The Algona Upper Des Moines from Algona, Iowa on August 20, 1959 · Page 12
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The Algona Upper Des Moines from Algona, Iowa · Page 12

Algona, Iowa
Issue Date:
Thursday, August 20, 1959
Page 12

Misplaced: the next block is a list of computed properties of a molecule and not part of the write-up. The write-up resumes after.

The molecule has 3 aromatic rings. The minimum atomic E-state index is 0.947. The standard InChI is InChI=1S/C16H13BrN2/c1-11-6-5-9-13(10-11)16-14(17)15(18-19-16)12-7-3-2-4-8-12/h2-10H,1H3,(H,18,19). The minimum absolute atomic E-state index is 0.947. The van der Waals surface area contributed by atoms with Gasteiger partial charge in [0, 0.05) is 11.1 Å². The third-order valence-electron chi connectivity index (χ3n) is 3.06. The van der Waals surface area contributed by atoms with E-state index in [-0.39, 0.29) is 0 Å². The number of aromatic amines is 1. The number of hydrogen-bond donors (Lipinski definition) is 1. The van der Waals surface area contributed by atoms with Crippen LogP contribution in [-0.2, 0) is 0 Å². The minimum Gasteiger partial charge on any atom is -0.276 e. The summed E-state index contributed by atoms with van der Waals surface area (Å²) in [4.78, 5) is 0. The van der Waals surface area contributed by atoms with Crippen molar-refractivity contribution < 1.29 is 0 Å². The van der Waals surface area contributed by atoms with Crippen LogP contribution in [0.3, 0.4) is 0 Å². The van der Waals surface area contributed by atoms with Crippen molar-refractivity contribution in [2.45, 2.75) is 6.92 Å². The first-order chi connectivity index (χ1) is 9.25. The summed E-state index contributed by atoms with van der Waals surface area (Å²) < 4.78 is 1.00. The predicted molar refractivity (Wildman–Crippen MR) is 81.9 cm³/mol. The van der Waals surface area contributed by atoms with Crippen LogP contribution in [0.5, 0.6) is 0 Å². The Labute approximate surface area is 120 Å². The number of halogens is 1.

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V- --, ~, met fle$ulome$ .„..•.-. I-. I ...,..^....^^~>~~j^^i~i~m~*~iii**aimi*l*ii*tm J^fftMiJgP 1 "* 1 ** 1 ' 11 *'^^ • -^-**m WILL NEED A NEW CAMPAIGN One of the most bitter aspects of recent eleiNort campaigns has been built around the subject of Communism. i The republicans hammered away at the theme that the democrats were "soft on Com- mdnlsm." It was of course a pretty silly approach, but'It seemed to have made hay in some quart- The picture was presented then of the G.O.P. patty as standing solid against any tete-a-tete with the ftoosians. The democratic party was presented as one that seemed willing to negotiate or put feet under the same table with them.:-/' • .-; -:,• , •• • • \\ now appears that this effective campaign of the past 10 years is out the window. We are now going to have the head ROOD- ian as a visitor; we have already hdd some of our top men visit them, with more yet to go. So 1960 should no longer find the "soft on Communism" approach effective. No doubt there will be others, equally as foolish and equally as effective, to take the place of the one now going into the discard, but we hope not. Neither party has a monoply on ex- TAXES AND INDUSTRY In eastern Iowa, a small city has acquired three new industries this year. Seeking to find out "why", other cities have discovered that the tax picture is a pretty important one. I his particular eastern Ibwa city has a tax levy of $4J.28 for each $1,000 of property valuation. The average for 114 Iowa cities is $81.464 for each $1,000 of property valuation. Let's not kid ourselves that the tax picture Isn't important. New and expanding industry il going to take a long, hard look at a lot ot things m any municipality, and not the least is the tax rate. * * * SCHOOL DAYS ARE DIFFERENT How times change .... It wasn't too long ago that kids walked-or, if they were lucky, rode a bike-to school each day. some of our parents even rode horseback to school. . Those days, the distance most children had to cover was at least a mile, often more-and regardless of the weather. Those days are gone forever. Many students TRICTLY BUSINESS leader A 6out>le >le oi *a»- i M «e^» r ^ wester, A tea._i<mu>v» ^_ ChatteS Ny- Mrs Ludwtg gfi?feJ« ,• -».-i. - o — k j _ •*•. »_ ^^..i rr*—»»i>»** **%*•! r i.. i i ibfai>jn--^~^^^ , Hedy .Lamarr, promised to fill the New Call theater Adopt Budgets hearings, held this ™OM THE FILES OF THE ALGONA UPPER DES MOINES AUG. 24, 193d | • • * % shown. Judge was knedit of Lakota, Merle Ann Hang, gaard, Ruth Wise, Siuder and 'Mrs Charles P u ^ day morning. This is about a J* SooTSSLe^v^rJh^year. Classifieds Pay Dividend* "This Bermuda?" treme patriotism, and neither party deserves a ^ ^' Q ^ t tfs j, oo | f but increasing numbers drive «.~(t *« r<sMmrm!«m" Inbel. Time chanaes many y^ e p ro |j| em of schools in bygone days was to get enough racks for students' bicycles. Today, high schools often must build parking lots to of motor vehicles their students things, doesn't it? TOO LATE TO HELP THAT TRAIN Northwood Anchor — All the way from Madison, Wis., to Canton, S. Dak., folks are mourning the neardeath of the Milwaukee Road's passenger service through northern Iowa and portions of Wisconsin and Dakota. Here and there chambers of commerce are making an attempt to forestall the execution, but the most they will be able to accomplish is further-delay and probably not that. The railroad has compiled convincing statistics about the thousands of dollars it is losing on the run. The commerce commission has been granting discontinuance of service on other lines which lost money, and policy isn't liable to change on this jne. , Many a town won't have any rail service .when the line is discontinued. For Mason^ City it will mean the elimination ,af> ^ftreW'lfcS^sfeniiJer' • service to Chicago. This is the pattern throughout the. nation. Everywhere rail passenger run's are being thinned out or eliminated; a year ago saw the last .passenger service on the M. & St. L. through Northwood; before that the C. & N. W. discontinued passenger service through Hanlontown and Joke. After all does it make good sense to run passenger trains when they're ny passengers? ; Yes, it's too late to help that Milwaukee train now. The towns so interested in saving the run, the people who want to ride that train, should have done theimgitating before this. And the only kind of agitation that would have helped would have oeen to increase passenger business. Luckily Northwood still has good rail pass- snger service on the Rock Island road. But it will remain only so long as it is patronized. Upper pea jHRomea ill E. Call Street—Ph. CY 4-3535—Algona, Iowa Entered as second class matter at the postollice at, Algona, Iowa, under Act of Congress ot March 3, 1879. Issued Thursday in ,1959 By THE UPPER DES MOINES PUBLISHING CO. Washington •• jgh lights A JTeeMy Capital by RayVern** THE FORGOTTEN MAN — carrots, beets and snap beans at • •». simulated pressure altitudes of 8,000, 16,000 and 27,000 feet. is -becoming more hold the mass arrive in. , i If schools don't construct parking lots, students have to leave their cars around the schoo building-thereby creating a traffic hazard for motorists and pedestrians. The motor vehicle, then, can be quite a headache to schools. Nearly six millioh teenagers-many of them students-drive cars. They make up about 1 out of 14 of the nation's 80 million licensed drivers. A teenager driver is involved in- 1 out of 10 fatal auto accidents. Main fault of teens, according to the National Safety Council: a tendency to speed. n "Lots of teenagers drive to school today, l-h^fCowncjl-*' ao»d^^P.c)»^.nf9t*-tiM}?^f)^ryff u :P9 peoplei too" often get "an •urge> to^shoW" ''off around their friends. "The result? More accidents involving teen- man is becoming the forgotten thp Amprican scene vlMT Q H tMrONF' SPOT— VANISHING owt Ofui — p m r~o services for big busi- Inflation is many ithings to many W..IK. There aro servces ness and services for labor. But people. But it still means that it u from Whitte more were S lot remains to 'be done for takes *wo .-dollars to do the same takin £ a vaea t ion 'trip and had small 'business. When Congress Job one dollar did before Woild hea ded home from Steen, , Minn. put up $250 million for small War II: (Particularly -bar dh t by when they 'were involved lira business investment companies an inflation -are the 106 million, two-car crash near Sheldon._ The Prairte Pals Me* ^ ^ ^ ^ The annual Prairie Pals;J-H ^IdaW^US^the budget Club 'Achievement Day. was held £, klngih The county budget for Elevator was reported to county "authorities during the week. Frank Asa, manager of the elevator, and J. C. Mawdsley had stepped out of the office for a few minutes and discovered the money missing when they returned. - t/ t ^ Algona's city council approved a plan to plant shade trees near the city dump so motorists and visitors to the city wouldn't see the dump ground when approaching on the highway from the north. Three councilmen, Overmeyer, Hawcott and Kohlhaas, were named as a committee to handle the tree situation. * *' * .^. ; A petition was circulated in LuVcrnc during the week asking that the board of directors of the ' school district call a special election in regard to a proposed $7,500 addition adjacent to the present school, Total cost of a recently completed addition .to the LuVerne school'was $17,618. The completed addition included • an auditorium, gym and other much-needed improvements. cars and trucks were at a fast pace in the with no less than 26 sold during' the past 15 days, according to information released by the. treasure's office.^ » • ' Mr and Mrs Henry Lauck and New and long- loan subscribers, the agers -Ar-a n nr one- , , make equ ty Capita an ong Government bond holders, uck auto hit the rear of the term funds available foi small va . . . n icle . There were no in- businesses. /And an iportant the relh . ed iolks . and Qther vehicle . There were no in- the millions of employees not juries reported. It. B. WALLER, Editor C. S. ERLANDER, Advertising Director DON SMITH, News Editor CLIFF LONG, Advertising Mgr. FERMAN CHRISTOFFERS, Plant Foreman NATiQ_N_AL EDITORJAl Solution to the problem? "One way to bring down the accident toll among young drivers is for every student to take driver education, the Council said.^lt urged adherence to this drivincj code:,, '"' «- s 1. Be proud of your driving. Do your part to prove teenagers can be the best drivers on the road. ' 2. Smooth driving is the mark of a pro. Don't make jackrabbit starts, squealing turns and fast stops. 3...Be courteous at the wheel. Give the other fellow a break. 4. Don't try to get ahead of the other driver! or to even the score if he's inconsiderate. 5. Seepd is a killer. Adjust it to road, weather and traffic conditions. 6. Keep both hands on the wheel and your eyes on the road. 7. Obey the law. Stop at stop signs. • 8. Keep your car in top condition. Give special attention to tires, lights and brakes. 9. Don't be a bumper chaser. Keep a safe distance between you and the car ahead. * . * * WHAT'S A DIVISION? , Mason City Globe-Gazette — Letter from "A Disgusted Father" to a-newspaper editor in Minneapolis: ' * . "With the American Legion convention here .this month, a letter arrived from our Uncle Jim telling us of his impending visit. "He's a World Wai; I vet and mentioned his Rainbow Division. Said my ,.8-year-old son, "Dad, what's a division?' I told him it was a large .group of soldiers. 'I know,' he said, 'But how many?' ,"Wc both turned to the dictionary which said: Division—a section of army corps consisting gener? ally of three regiments and auxiliary troops. I didn't, know how many were in a regiment, so local initiative rather than on direct (government aid. SENIOR CITIZENS — More and more the nation is! beginning to realize the talents which its eldery citizens have to offer. Unfortunately the movement has not gone far or fast enough. The list of persons 65 and over iwho hold down some of the most important jobs in the nation is too long to include in this limited space. Suffice it,-to say the country would baffe been the loser l *~* **""" Behind The Movie Sets WITH BUDDY MASON Lightning struck the pow&r sub-station owned by the Interstate Power Co. at Titonka at 3:30 a.m: Tuesday and for a while the west side of the town resembled a real display of fireworks. Insulation Was burned off the wires in the area' and the live wires sent long beams of light in all directions. The power company's crew was called from Dakota and by dawn service was restored to everyone who had been, without it. All schools in the area Were BIG CAR RACES •'" —Afternoons Aug. 28, 30, Sept. 2, 5 '•STOCK CAR RACES —Nites Aug. 29,' Sept, 6 JALOPY RACES —Afternoon Aug. 29, Nite Aug. 31 /.•;». HORSERACES •...—• Afternoon-& Nite' Sept. 1 THRILL SHOWS—Nites Aug. 28, ; 3Q- Afternoon Aug. 3>i ' ROY JRO-CSERS ^v!~s^S° NJtes—Sept. 2, 3 ' 4 ' 5 ~~" Afternoons—Sept. 3, 4, 6 Roy Rogers in person, plus Dale Evans, Trigger,.Trigger, Jr., Pat Brady, many other stars in greatest All-Western Show of 1959. " '•••( : A WONDERLAND OF THINGS TO SEE AND DO America's'greatest livestock show, enlarged'farm machinery show, fish and game show, 4-11, FFA Fair, ilowcr and garden show, homes show, cooking show, women s exposition, miles of sideshows, rides, other thrilling features. h.affe been the loser had^hey HOLLYWOOD, CALIF.:—Who*? u^y preparing to open and had; been forced to retire at 65. Take pickg the .. OsC ar winners?" This announced faculty changes and our American Presidents, lor is Qne of the most frequently additions for the 1939-40 school example. Approximately a lourtn as k ec j questions in our mail. ' vear Opening dates at all schools of the 34 were between 65 and Merely to answer that they are ^ ere ' e jther Sept. 4 or 5 and sev- 70 by the time their term of of- chosen by a vote of members of e ral registration days were slated fice expired. the Academy of Motion Picture w jthin the next week for new Arts and Sciences is not enocgh. DUP JI S O f the many schools. More explicit information is re- % * * * Fairly moderate temperature —o— PFNTAGON FOOT - DRAG- t GI NG -A revision of the.Uni- quired. .In the interest of ^accur- ! Professional long overdue. If of 'Military Justice;is acy we'fl qujrte.^in^^rt^from^a readings gave, area citizens a the Pentagon Pi'ess "fact" book" recently com- cnance D .to "breath fresh air again. , not before next January V'^ by Harshe-Rotman Inc., Th hi h mark for the week was ; i act ibeloix ncxl ^ """•"* public relations counselors to the 07 deg rees AUK. 19, while the low ... is every ^"d 1 ^ 0 "^ 011 ^ Academy. QUOTE: was 51 degl^els two days later. ' will move m to find ° u j .W- " The Motion Picture Academy Behest' reading during the first Just one example of how the pre- A d Sciences is an non - iK dayf of the Kossuth County sent code is outmoded: enlisted.. Q organization composed of "".^e aays 01 ^n ^ degrees> con . men can be 'court anartialed in more lhan 2)0 oo motion picture in- f^ered ideal for attendance, but certain circumstances where ot- dustry craftsmen. the crow as still failed to fill the ficers are not even required , to * * * grounds The reason, rain Sun- stand trial. This has artectea "Stature of the organization has 5 and threatening weather the military morale and of course grown un tii today it exerts an following two days. Wednesday's lowers combat effectiveness. influence in its field similar to attendance hadn't been totaled, that of a University in its com; — Ev^eTTay" TC^eS^^^.^1°^^^^ Facilities include a modern lib- ?r^ ."c^.f-i^LJ} a single international prestige have made rary, meeting room and execu- _-_ _ ™r>m.v»nr.e .invupr serves, /v nonproiu uigctiiii.cii.njii, iiyuajr, j..~>v will deny that me toned and. all memoeis '°wei. concern itself with motion picture is one of our most their heads. Visiting churchmen .it^ does not co £ . mat _ im tant sources of information, frequently give the opening economic, iduui F education and entertainment, prayer but each House employes ^°- .»..#.* This, and. the constantly rising a lull-time chaplain. It is in- »p urposes . O f 'the Academy are artistic merit of films produced 1. ~..,-.,-.( I t^.r* t ft VM-vl ri 1 \"\ O 1 i'MO t*\ t CI rWYl - " -> .- -I .„--•.,,.-.*•. .-i,-. Jl_.. n ...rrl->r->i<44- 1-«V» nr»-i t'l i-l r\ 1*O 1 V» 1^'J» 1*t' NATIONAL REPRESENTATIVE Weekly Mewspaper .Representatives, Inc. 404 Fifffr Ave., New York 18, N. Y. 333 N. Michigan, Chicago 1, 111. we looked that up. "A regiment, we found, is a military unit consisting of three, battalions. 'I didn't know how many in a battalion, so we were liked again terestinfi to note that the custom ac i V ance the arts and sciences throughout the world are, in part, of having a chaplain goes back „ .. in( j us try; foster cooperation due to the Academy's efforts, to Carpenters Hall in Philadel- nmon g creative leaders of the in- "Membership in the Academy is phia. The Continental Congress duslr y for cultural, educational limited to those who have achiev- had been meeting every day and technological progress; re- ed distinction .in the arts and without any recognition of the rocn j ze outstanding achievements sciences of the industry and is vv iiiivjw*- **a*^ jv-w-rpi 1 *"*"" ~ ~ ~"" C v.*-«— •- — .-- _. — , — — ^ — , spiritual verities. Benjamin Fran- w i°hin the industry; cooperate on by invitation or trie Board oi Uov- - klin rose one morning and called technical research and improve- ewiors. attention to the fact that they men ts of methods and equipment: had gone- on with all their per- provide a- common forum and •••nmit onv v,-,or,(inc» (Trnunrl for various oi'an- plexing problems without any meeting ground for various " *?. ." „ ., * i • _i i . _ TT«. . _ i n.'.tft o» I'onrpcpnt "Today, the Academy has grown to embrace 13 branches of film fiom SUBSCRIPTION RATES IN KOSSUTH CO. One Vear, in advance —. :..,,..±... : $3.00 Both Algona papers, in combination, per year 43.00 Single Copies, rr ,—. ,—,— lOc 5U»SCRIPtlON RATES OUTSIDE KOSSUTH 'One Year, in advance ,-J—i...l.l $4.00 9oth Algona papet<g m combination, one Vear ..,,46.00 ' No subscription less than 6 months. OFFICIAL 6lTY ANP'CQUNTY NEWSPAPER i yiaplay Advertising, per inch — T — ,— 63c " f < ADVERTISING BATES •ne miiusiuv. •«" CIIBS «'f« crafts; represent the making. A candidate for member- they call a minis'- viewpomt of the actual creators ship must be sponsored by at listant tLnship in of the motion picture and foster least two members of the branch rinv Thev di 1 and educational between the public he wishes to join. of onen lie wavers and the industry. "Associate members are per- jiiMs/v*****""*-""!""" -•- -- (1 •» i LI it'* iji<iv.i-iv*u LJJ. w^**'*»* 11 o r J *^**--" . ^ jjj conQintnPl rid US t,! 1 * V \V 110 til 0 ilOt A battalion, says the good book, is a tactical- has con tj n ued.. , )/Th Academy was founded in engaged in the production of mo- unit usually made up of four infantry companies HANr ^°TO WORK - A May, 1927, as a non-profit cor- tion pictures. They do not vote on and a headquarters company. One more look-up. IDLE HANDS TO WORK —A "«>' ti under the laws o f CaU Academy Awards. ,' , .?A romoanv is a body of troops normally proposal o set up another youth P™.^ ^, 36 charter mem bers "All dues pay ing. members pay A company is a pony w. »> conservation group similar to the "°\"{?' d pro duction and film the same for the privileges of Ac- under the command of a captain and»usuaily a civilian conservation Corps of ISnanes of the time. ademy membership, subdivision of a regiment. .,,',,, I the depression jperiod is^ gather- «gi nce 1927, when Doug Fair- "Honarary members are not re- INSURANCE ALGONA INSURANCE •AGENCY J. R. (Jim) KOLP Surety Bonds — All Lines of Insurance 206 East State St. Phone CY 4-3176 BLOSSOM INSURANCE AGENCY All Lines of Insurance Automobile - Furniture Loan 7 N. Dodge Phone CY 4-2735 BOHANNON INSURANCE ' SERVICE •5 N. Dodge St. Ph. CY 4-4443 Home - Automobile - Farm Polio Insurance- CHARLES D. PAXSON • Dwelling, Auto, Liability, Life, General Phone CY 4-4512 KOSSUTH MUTUAL INSURANCE ASSOCIATION Over $74,000,000 worth of insurance in force. A . home, company. Safe, secure. Phone CY 4-3756 Lola Scuffhanv Sec'y i DENTISTS No £uVHcotj0n Co" Honestly Claim EVERYONE Reads It. But In A Private Survey Just Completed By A Nationally Known Feed Company (Nutrena) In The ALGONA RURAL TRADE AREA, They Found That 0F ALL ALGONA AREA RURAL REGULARLY READ ... , . . Drest fires Equally import* "The ACaaemy was iwemy uy un= moov Y".^"* „ """' *7, it might help save some years old when it moved into its in the world, their fellow crafts- ChSfODractOr r mon . HinomDloved and oresent quarters m 1946 . . . . men! v*M»l V|Ji MVI v.i Upper Des Moines 8y Over 5,200 families Each Issue THiRE IS NO SUB5TITUTI FOR TH§ IQCAi NiWSPAPER on-the-job training situations - j- ra nk' Lloyd, Frank Capra, Wai throughout the c'on&prvation field.' ter Wanger, Bette Davis, Jean Supporters of the plan believe Hersholt, Charles Bracket, Geovge such a group could do wonders Seaton, George Stevens and B. «, with modern scientific methods Kahane. in checking 'duststorms, floods * * * and forest fires. Equully import* "The Academy was twenty ant, it might help sa\ young men, ^unemployed and roaming the streets, from turning to a life of crime. MQON MENUS"— H may be a while before man lands on the moon but scientists won't let tljia stqp them from making plan§. Aeixjspacc...engineers arc already experimenting with lunar gar* dens to make sure that"-the ifirst mai\ on the moon will have enough to eat. Since the moon has virtually no atmusphere •there won't be much pressuri?a- tion needed for a lunar green* i house and as-a result there <vv|Jl I bo. less cost in weight and mater* ials.' Our scientists are ex r peri» ineutius with raising turnips, These are the people who vote for "Oscars" to lucky Award recipients. An award for achievement within the industry, .voted by the most critical "audience" HERBST INS. AGENCY For Auto, House,' Household Poods, and Many Other Forms Phone CY 4-3733 _ Ted S. Herbst _ ANDY CRAWFORD General Agent Iowa Farm Mutual Ins. Co. Affiliated with Farm Bureau Auto (with $10 Deductible) , Life - Hail - Tractor Phone CY 4-3351 HAROLD C.SUNDET Representing State Farm' Ins. Co. . 706 So. Phillips St. Ugona Phone CY 4-2341 AUTO— LIFE— FIRE— HAIL DR. PATRICK J. MULLIGAN :•• •*•• DENTIST ; 116 North Moore Street Phone CYpress 4-2708 DR. KARL R. HOFFMAN Office in Home Federal Bldg. O'ffice phone CY 4-4341 DR. J. B. HARRIS, JR. Dentist New Location On Coiner Phone CY 4-2334 At 622 E. State DOCTORS MELVIN G. BOURNE, M. D. Physician & Surgeon 118 N. Moore St. Office phone CY 4-2345 Resident phone CY 4-2277 J. N. KENEFICK. M. D. Physician & Surgeon 218 W. State Street Office phone CY 4-2353 Resident phone CY 4-2614 " JOSEPH M. ROONEY Physician & Surgeon 114 N. Moore Office phone CY 4-2224 Resident phone CY 4-2232 Science Shririks Piles New Way Without Surgery Stops Itch—Relieves Pain PI, D, D, Arnold Chiropractor Over Penney's Office Phone •— CY 4-3373 Hours; 9:00 — 5:00 Open Friday Night - For the first feline science has found a new healing subslantq with the ustoniShing: ability to shrink benjpjp- rhoids.-stop itching, anil relieve pain — without surgery. In case after case, while gently to thorough, tlmt &ufffeii;i-a agtonishirig 8t.itemenU like "Pil«t have ceased to be a problem!" «jThe secret is a new healing; «ub- swnee (Bfo-Pyno*)-discovery of a world-famous research institute, This substance is now-avuilablo in »uppo»itory pr yintment form under the name f(sva,^w% #.* At your druggist. Money b*ck guafariteeV . U. & Dr. R, J. Chiropractor 17% E. State St., Algona Phone CY 4-3621 Dr. William L. Clegg Chiropractor 521 E. State St. Hours: 9:00 — 6;00 th?« Sa) 9:00 — 9:00 Friday Oir, CY4-4b'/7 JOHN M. SCHUTTER, M.D. Physician & Surgeon 220 No. Dodge, Algona Office phone CY 4-4490 Resident phone CY 4-2333 OPTOMETRISTS Drs. SAWYER and ERICKSON Eyes Examined : -Contact Lenses Hearing Aid Glasses' 9 East State Street Algona, Iowa .-; Phone CYpress 4-2196 Hours: 9:QO a.m. to 5:00 p.m. Closed Saturday Afternoons' DR. C. M. O'CONNOR Optometrist Visual Analysis & Visual Training 103 South Harlan St. • (Home Federal Bldg.) PHONE CY 4-3743 Farm Management Carlson Farm Management Company 12% N, Dodg* Ph. CY 4-2891 Serving Hancock, Humtolcjt Palo Alto & Kossgtli Countie*